Want to contribute to this article?
No man is an island, but the same can be said for businesses.
Every business wants to be best-in-class, blow their competition away, and embed real, lasting quality management.
But while they get their houses in order by accrediting to ISO 9001, 14001, 27001 and so on, their supply chain is neglected and prevents full-scale improvement.
You work with suppliers - it's inevitable.
So here are 6 things you can do to extend your quality ethos up your supply chain and strengthen your operation from the outside in.
1. Risk-based thinking
Risk-based thinking is the dominant rising trend in the modern quality standard.
Since its introduction into ISO 9001 back in 2015, the application of proactive, control-centric risk management has spread like wildfire from standard to standard.
Considering how internal uncertainties affect your business objectives is all very well - but have you taken into account the uncertainty stemming from your supply chain?
Third parties are often a weak link for otherwise well-oiled and controlled businesses - we might think of KFC's 2018 crisis, for example.
If you haven't already, start thinking about the core risk management techniques below and how to apply them to your supply base.
Core supply chain risks include:
- Health and safety
- Slavery and work ethics
- Currency fluctuations for international suppliers
If you want to brush up on your risk management knowledge, start with our ISO 31000 webinar recording.
2. Supplier-enabled innovation
How does your business come up with fresh ideas to keep your product offering disruptive and differentiated?
Plenty of businesses do the right thing and listen carefully to customer feedback and demand. They conduct careful market research and develop their products to match perceived market patterns.
But what about listening in the other direction - to your suppliers?
Supplier-enabled innovation (SEI) is a useful technique for dramatically increasing your own ability to innovate and develop.
Major multinationals like Johnson & Johnson and Bayer apply SEI to bring new products to market quicker and with fewer hurdles than their competitors.
Procurement teams are employed as scouts for particularly innovative potential suppliers, typically those with a high proportionate R&D spend and clearly defined long-term product roadmaps.
Don't simply look for the cheapest supplier - bake 'innovation thinking' into your supplier sourcing processes and look for those who will help make a long-term positive benefit to your own business.
3. Apply technology where you can
Stuffing an ERP system with supplier data is the limit of some businesses's technological grasp of their supply chain.
Those making full use of technology do so to automate and streamline all facets of their supply chain management, from controlling contractual and SLA information to tracking supplier performance and auditing potential suppliers.
A holistic electronic supplier management system will make long-term management of your supply base simpler and more collaborative, providing greater visibility of potential risks and opportunities.
And supplier portal functionality within a system like EQMS allows businesses to seamlessly extend quality control to their suppliers by providing customised to do lists, prompts and reminders.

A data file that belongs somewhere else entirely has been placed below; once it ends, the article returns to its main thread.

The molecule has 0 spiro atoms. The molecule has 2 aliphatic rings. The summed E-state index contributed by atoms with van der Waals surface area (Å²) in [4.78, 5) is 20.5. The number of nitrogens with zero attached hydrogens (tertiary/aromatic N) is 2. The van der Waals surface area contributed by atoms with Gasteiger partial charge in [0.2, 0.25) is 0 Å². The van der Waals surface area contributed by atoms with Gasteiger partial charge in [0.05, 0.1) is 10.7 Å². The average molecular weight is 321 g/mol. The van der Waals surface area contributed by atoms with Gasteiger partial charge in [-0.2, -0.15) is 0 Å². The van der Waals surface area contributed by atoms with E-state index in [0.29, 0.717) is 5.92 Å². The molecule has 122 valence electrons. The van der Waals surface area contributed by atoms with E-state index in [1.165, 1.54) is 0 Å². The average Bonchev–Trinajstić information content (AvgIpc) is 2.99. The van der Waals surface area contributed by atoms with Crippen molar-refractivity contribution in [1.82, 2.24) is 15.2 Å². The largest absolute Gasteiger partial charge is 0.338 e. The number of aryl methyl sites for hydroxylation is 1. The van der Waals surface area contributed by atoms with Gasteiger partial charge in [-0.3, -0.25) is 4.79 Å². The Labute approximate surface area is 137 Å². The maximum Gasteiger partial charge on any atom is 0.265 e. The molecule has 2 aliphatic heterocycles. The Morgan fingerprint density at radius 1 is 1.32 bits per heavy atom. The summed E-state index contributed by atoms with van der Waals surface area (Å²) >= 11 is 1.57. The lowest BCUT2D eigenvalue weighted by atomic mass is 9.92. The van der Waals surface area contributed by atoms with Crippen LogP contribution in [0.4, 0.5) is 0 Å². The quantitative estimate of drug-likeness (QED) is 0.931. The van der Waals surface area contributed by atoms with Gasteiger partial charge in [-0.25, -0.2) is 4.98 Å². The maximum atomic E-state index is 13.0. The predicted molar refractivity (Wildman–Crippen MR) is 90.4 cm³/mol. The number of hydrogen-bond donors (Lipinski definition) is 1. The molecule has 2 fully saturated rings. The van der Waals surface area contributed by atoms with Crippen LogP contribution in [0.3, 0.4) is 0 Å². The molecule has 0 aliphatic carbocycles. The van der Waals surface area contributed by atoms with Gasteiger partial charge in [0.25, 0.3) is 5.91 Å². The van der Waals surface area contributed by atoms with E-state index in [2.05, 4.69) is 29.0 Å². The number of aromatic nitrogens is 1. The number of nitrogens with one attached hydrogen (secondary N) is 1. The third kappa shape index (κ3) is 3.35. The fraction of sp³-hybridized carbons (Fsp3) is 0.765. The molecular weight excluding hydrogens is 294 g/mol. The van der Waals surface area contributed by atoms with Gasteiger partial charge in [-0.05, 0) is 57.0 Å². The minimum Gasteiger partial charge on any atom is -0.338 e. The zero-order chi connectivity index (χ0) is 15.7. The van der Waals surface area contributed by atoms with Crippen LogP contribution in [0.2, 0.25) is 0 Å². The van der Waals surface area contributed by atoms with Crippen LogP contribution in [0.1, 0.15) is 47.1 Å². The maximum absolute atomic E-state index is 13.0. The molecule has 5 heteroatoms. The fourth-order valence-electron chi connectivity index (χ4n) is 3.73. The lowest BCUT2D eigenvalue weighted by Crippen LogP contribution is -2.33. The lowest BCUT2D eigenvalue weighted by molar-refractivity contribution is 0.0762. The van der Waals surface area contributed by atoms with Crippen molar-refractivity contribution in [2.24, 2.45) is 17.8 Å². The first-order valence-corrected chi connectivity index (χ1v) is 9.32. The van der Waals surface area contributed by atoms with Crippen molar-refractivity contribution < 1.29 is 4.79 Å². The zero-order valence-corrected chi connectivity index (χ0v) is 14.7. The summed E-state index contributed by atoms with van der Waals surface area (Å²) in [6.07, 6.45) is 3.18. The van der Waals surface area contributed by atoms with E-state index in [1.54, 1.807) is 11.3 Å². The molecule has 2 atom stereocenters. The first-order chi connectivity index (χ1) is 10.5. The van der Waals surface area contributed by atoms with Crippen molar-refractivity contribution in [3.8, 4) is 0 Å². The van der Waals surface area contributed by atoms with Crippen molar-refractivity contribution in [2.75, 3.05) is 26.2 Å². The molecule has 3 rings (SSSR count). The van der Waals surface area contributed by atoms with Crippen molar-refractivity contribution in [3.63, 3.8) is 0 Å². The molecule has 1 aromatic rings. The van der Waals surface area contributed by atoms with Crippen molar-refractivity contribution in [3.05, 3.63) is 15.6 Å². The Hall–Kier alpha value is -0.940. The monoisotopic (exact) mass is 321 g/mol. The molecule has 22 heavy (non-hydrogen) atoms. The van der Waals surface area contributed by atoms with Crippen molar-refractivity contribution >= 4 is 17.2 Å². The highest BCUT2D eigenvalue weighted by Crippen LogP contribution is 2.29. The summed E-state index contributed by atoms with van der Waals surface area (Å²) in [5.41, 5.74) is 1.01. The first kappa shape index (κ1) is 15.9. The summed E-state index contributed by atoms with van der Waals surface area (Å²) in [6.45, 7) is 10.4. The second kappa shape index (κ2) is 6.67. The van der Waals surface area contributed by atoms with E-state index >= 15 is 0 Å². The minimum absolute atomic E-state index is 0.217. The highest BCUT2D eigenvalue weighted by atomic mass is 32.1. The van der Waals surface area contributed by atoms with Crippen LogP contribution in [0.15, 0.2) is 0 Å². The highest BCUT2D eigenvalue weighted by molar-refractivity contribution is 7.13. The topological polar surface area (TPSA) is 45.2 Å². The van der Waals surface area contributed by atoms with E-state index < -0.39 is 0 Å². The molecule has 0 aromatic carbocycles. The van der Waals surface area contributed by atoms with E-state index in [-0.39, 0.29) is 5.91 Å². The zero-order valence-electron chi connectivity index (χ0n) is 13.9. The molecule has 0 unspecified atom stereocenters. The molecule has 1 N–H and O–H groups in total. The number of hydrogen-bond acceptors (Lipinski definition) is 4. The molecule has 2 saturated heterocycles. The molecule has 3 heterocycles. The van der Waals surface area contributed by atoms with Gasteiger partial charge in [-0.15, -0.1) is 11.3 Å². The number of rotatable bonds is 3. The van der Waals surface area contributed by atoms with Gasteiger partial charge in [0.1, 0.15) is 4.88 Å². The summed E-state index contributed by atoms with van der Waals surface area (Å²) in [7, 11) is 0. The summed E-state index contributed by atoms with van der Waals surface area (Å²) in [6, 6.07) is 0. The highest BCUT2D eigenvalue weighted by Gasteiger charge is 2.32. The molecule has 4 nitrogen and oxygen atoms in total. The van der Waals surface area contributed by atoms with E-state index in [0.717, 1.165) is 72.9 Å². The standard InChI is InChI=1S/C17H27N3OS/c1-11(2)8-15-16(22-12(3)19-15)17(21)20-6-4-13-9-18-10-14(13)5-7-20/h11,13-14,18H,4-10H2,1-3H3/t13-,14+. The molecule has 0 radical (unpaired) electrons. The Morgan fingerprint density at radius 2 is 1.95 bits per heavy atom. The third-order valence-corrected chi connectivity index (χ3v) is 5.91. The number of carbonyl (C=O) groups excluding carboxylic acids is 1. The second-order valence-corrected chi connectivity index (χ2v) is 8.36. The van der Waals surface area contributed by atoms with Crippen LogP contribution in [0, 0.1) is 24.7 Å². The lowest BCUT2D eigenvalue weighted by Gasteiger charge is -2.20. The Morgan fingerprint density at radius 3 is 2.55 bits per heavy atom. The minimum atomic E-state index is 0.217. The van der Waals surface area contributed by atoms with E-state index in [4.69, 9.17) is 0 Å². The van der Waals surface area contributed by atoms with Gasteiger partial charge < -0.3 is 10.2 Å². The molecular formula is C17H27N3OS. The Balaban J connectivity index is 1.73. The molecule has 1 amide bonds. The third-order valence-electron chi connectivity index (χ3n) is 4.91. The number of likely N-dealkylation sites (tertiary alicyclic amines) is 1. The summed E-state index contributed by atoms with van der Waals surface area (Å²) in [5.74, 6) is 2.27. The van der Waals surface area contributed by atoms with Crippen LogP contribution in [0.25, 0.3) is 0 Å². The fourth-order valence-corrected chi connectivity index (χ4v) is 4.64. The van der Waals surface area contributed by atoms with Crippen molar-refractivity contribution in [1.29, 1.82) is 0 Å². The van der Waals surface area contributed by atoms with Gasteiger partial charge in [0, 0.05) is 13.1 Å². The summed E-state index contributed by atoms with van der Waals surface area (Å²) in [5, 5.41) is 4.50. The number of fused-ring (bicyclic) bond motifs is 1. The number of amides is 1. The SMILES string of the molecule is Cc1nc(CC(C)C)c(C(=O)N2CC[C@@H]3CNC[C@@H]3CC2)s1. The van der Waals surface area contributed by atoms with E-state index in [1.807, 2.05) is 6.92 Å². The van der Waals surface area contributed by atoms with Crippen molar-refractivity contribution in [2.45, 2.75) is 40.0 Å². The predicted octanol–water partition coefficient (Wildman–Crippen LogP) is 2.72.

4. Don't be afraid of green
In the same way that onboarding an innovative supplier can be a shortcut to developing and improving your own product range, targeting sustainable and environmentally-conscious suppliers offers tangible benefits for your business.
Aligning your key stakeholders and procurement teams with sustainable suppliers promotes:
- Company image and brand (green is PR gold!)
- Less supply chain wastage
- A lighter carbon footprint and lean, collaborative supplier relationships
5. Quality culture
51% of procurement leaders in a Deloitte survey last year felt their teams did not have the necessary capabilities to fully deliver their supply chain strategies.
A real culture of quality can't be built overnight - it needs careful planning of competencies and how to develop them.
Key training areas for robust supplier management include:
- Digital and business intelligence analytical skills, as 'big data' becomes increasingly significant
- Technical procurement skills, such as strategic sourcing and negotiation skills, supply market and spend analyses
- Soft skills, such as conflict and relationship management
- As discussed above, risk management
Connecting your employee base and your supply chain with a single quality agenda will foster stronger long-term relationships and help align your objectives with strategic coherence.
For more guidance on building a culture of quality, try our free toolkit.
6. Value mapping
Closely connected to a culture of quality is value mapping.
While the traditional dominating mindset of procurement teams has been to reduce costs wherever possible, a more open, structured and mature mapping of supply chain values will help guide a world class supplier management initiative.
Moving beyond pure cost-cutting to considering new definitions of supplier value will shift your supply chain from necessity and business add-on to strategic tool.
Bring leadership on board to discuss how business suppliers and partners can contribute to long-term business strategy, considering areas like:
- Brand and identity
- Revenue growth
Get internally aligned around core supply chain values before moving towards new suppliers.
Rather than putting your procurement teams at odds with your suppliers' sales teams in areas like logistics, operations and finance, partnering around value creation will make supplier relations smoother and more collaborative, and give your procurement team a solid base on which to assess potential new partners.
To progress your supplier management journey, access our free toolkit: